Having heard so much about the British series called “Downton Abbey,” I rented the first four seasons from Netflix over a period of about four weeks. Episodes from the present season 5 are available on the Internet at this time.
I have become so engrossed in the activities of the fictional Crawley family who lived in the first part of the twentieth century that I feel I am a member of the family. Lord and Lady Grantham – Robert and Cora – are the parents of three daughters – Mary, Sybil, and Edith, all beautiful and each having their own sorrows and joys to deal with. Robert’s mother Violet, the Dowager Countess of Grantham, is played by Maggie Smith, whose wit and quick comebacks are fun to watch in the ever stoic setting.
We are also made highly aware of the activities of the “downstairs” members – the maids, butlers, footmen, valets, and cooks who keep Downton Abbey running smoothly day by day. Their characters are also so well delineated; we know them as well as their “upstairs” counterparts.
Lady Mary seems to be the centerpiece of this thrilling tale of the last century. Played by Michelle Dockery, Mary is a beautiful lady whose life has been complicated by her feelings for her cousin, Matthew Crawley, played by Dan Stevens, who is the legal heir to Downton Abbey, adding to the complications when the Abbey falls on hard times. Matthew, in my estimation, is so handsome, charming, and charismatic, that he lights up the screen when he enters the room.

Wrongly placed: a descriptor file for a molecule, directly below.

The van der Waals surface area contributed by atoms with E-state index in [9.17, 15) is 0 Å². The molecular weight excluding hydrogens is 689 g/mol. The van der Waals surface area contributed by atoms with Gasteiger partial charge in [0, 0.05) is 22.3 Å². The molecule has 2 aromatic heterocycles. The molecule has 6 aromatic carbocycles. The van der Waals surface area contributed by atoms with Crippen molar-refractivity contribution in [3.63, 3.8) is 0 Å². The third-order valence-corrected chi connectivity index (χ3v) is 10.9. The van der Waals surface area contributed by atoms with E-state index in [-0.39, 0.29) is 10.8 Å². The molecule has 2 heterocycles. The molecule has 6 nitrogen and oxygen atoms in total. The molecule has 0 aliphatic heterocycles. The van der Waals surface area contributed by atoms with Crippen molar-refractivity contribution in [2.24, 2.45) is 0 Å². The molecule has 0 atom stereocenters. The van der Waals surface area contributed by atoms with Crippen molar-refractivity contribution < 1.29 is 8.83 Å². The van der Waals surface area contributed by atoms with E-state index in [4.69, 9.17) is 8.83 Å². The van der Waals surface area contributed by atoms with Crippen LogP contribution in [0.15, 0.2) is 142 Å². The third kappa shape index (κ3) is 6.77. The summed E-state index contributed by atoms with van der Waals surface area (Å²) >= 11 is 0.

Lady Sybil’s romance with the Abbey’s chauffeur, Tom Branson, adds a bit of drama as Lord Grantham, in particular, looks on the affair as a traitorous act. Lady Edith, on the other hand, has difficulty finding suitors and when she does, it usually ends in disaster.
The action of each episode moves so quickly as we catch the house staff having their own escapades among each other; the scene then moves quickly to the family members before the viewer can take a breath.
It would be unkind, if not impossible, to give away the outcomes of each episode. Let it be stated that the magnificent costumes are thrilling to watch, as is the inside of Downton Abbey which is actually a living, breathing edifice known as Highclere Castle, owned by the Earl and Lady Carnarvon. The story of Highclere Castle was published in 2013 and called “Lady Catherine, the Earl, and the Real Downton Abbey.” It was written by the Countess of Carnarvon herself.
Downton Abbey on PBS’s Masterpiece Theatre